Amazon said it rejected claims that the cancellation process created uncertainty.
“We make it easy for customers to leave whenever they choose to,” the company said in a statement Thursday, adding that there were several ways to cancel online or with a phone call. Information provided during the cancellation process “gives a full view of the benefits and services members are canceling,” the company said.
Consumer rights advocates said that the technique employed by Amazon exemplifies the “dark patterns” used on websites and apps to encourage people to do things they would not otherwise do. Tech companies like Amazon, they said, held immense sway over consumers.
The techniques can include tacking travel insurance onto flights, encouraging people to accept a legal agreement or signing up for marketing emails, said Harry Brignull, an expert in deceptive online practices who coined the term “dark patterns” in 2010. Once designed, the techniques can easily be deployed for all users, he said.
A recent survey of 1,000 people conducted by the Norwegian Consumer Council found that one in four reported difficulties unsubscribing from digital content services.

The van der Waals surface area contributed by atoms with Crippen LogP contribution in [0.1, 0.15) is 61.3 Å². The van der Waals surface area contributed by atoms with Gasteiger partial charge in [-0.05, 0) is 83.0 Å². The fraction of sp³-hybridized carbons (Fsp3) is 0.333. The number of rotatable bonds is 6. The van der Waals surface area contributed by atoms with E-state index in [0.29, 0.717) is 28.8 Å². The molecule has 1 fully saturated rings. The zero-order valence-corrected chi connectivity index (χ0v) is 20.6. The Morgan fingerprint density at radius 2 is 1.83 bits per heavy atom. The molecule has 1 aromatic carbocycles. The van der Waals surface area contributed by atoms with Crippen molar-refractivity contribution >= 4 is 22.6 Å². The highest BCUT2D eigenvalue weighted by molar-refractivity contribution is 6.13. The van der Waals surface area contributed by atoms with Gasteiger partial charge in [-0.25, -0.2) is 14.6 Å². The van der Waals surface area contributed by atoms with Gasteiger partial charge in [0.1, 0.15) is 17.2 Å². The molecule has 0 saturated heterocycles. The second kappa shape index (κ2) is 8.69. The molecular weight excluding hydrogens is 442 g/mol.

Techniques used to keep users signed up to Amazon Prime included complicated navigation panels and skewed wording that framed membership cancellations as negative, said Mr. Myrstad of the Norwegian consumer group. “They’re used to evoke emotions in you. People are afraid of losing something. They play on your fears.”
Though he called the tactics manipulative, Mr. Brignull said it was unclear whether they were illegal. The new California Privacy Rights Act, for example, specifies that an “agreement obtained through use of dark patterns does not constitute consent,” but it’s unclear how that might applied.
The effort by the consumer groups comes as tech companies like Amazon, Google, Facebook and Apple are grappling with a barrage of criticism and lawsuits.